June Callwood's book Twelve Weeks in Spring tells the story of Margaret Frazer. In 1985 Margaret was dying of cancer and did not want to go into hospital or become involved in a formal palliative care program. June Callwood and other friends recruited close to 60 friends, acquaintances from Margaret's volunteer work, church, and other volunteers to help her stay at home until her death. They provided practical help as well as physical and emotional comforts. Margaret's doctor, Linda Rapson, was part of this 'support team' and provided the others with information to help Margaret stay as comfortable as possible. Near the end of Margaret's life this support team gave round-the-clock care and support.

From that experience several of Margaret's friends from the church of the Holy Trinity and other volunteers established Trinity Home Hospice in Toronto to help people who wanted to keep as much control over their lives as possible through an informal hospice program. The volunteers at Trinity Home Hospice provide practical care and supports during weekly four-hour visits with someone who has a terminal or life-threatening illness. These volunteers are not trained medical staff (although some volunteers have professional backgrounds) nor is their purpose to replace home care and homemaker supports available through government health care. Their purpose is to provide the kind of practical help and emotional support that friends and good neighbors have provided for each other for generations.

Over the years, several Trinity Home Hospice staff have helped in preparing this information on support circles/teams. Beth Pelton, Elaine Hall, Blair Henry and June Galbraith have been particularly helpful about how people could design their own support teams to allow them the most control and flexibility when they had a terminal or life-threatening illness.

Not everyone wants to receive care through a formal hospice program and others do not have hospice care programs available to them. Developing a support team may be one alternative open to such people.

The following ideas are not in any specific order. You might use some or all of the following ideas to develop a support team. Take only those ideas that apply to you and change or add ideas that meet the specific needs of the person who is ill. Remember that a support team is only effective when the person with a terminal or life-threatening illness agrees with the idea and participates in making decisions.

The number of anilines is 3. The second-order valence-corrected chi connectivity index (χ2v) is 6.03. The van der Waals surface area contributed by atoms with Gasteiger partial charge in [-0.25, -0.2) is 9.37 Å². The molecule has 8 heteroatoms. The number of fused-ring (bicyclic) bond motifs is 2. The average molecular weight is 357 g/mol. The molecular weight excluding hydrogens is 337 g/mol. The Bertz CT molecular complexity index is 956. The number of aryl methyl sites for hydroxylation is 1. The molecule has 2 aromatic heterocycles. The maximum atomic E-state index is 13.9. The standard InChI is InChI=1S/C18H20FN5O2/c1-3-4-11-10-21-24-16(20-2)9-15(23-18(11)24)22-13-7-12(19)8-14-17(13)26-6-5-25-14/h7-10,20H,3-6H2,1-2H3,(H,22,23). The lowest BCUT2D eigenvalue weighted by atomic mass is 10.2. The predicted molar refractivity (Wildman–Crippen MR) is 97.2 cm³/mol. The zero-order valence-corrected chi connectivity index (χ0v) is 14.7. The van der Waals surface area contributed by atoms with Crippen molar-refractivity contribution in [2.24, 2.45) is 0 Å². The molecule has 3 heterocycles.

Keep in mind that the support team idea can be used in many different ways. In this book I look at how to help someone with a terminal or life-threatening illness. It can also be used for someone who has a chronic illness; for someone (old or young) living at home alone and needing extra help to stay in their own home; for a parent who wants some time away from the children once or twice a week; and for people who want to increase their circle of friends. In other words, do not be limited by the ideas presented here. Let your imagination run wild with potential rather than with limitations.

I use the word friends to include family members and friends who do not live with the person who is ill, as well as volunteers who over time will probably become friends of the person.

It helps to have one or two friends act as the coordinator(s) of the support team. This person is generally not the spouse or closest loved one. The coordinator is responsible for organizing everyone's schedule for visiting the person who has a terminal or life-threatening illness. Freeing this responsibility from the closest loved one allows that loved one to concentrate on the person who is ill rather than on the day-to-day details of scheduling and answering phone calls. It also gives the person who is ill and loved ones more time to relax, go out for walks, eat together quietly, and make plans for themselves and their family.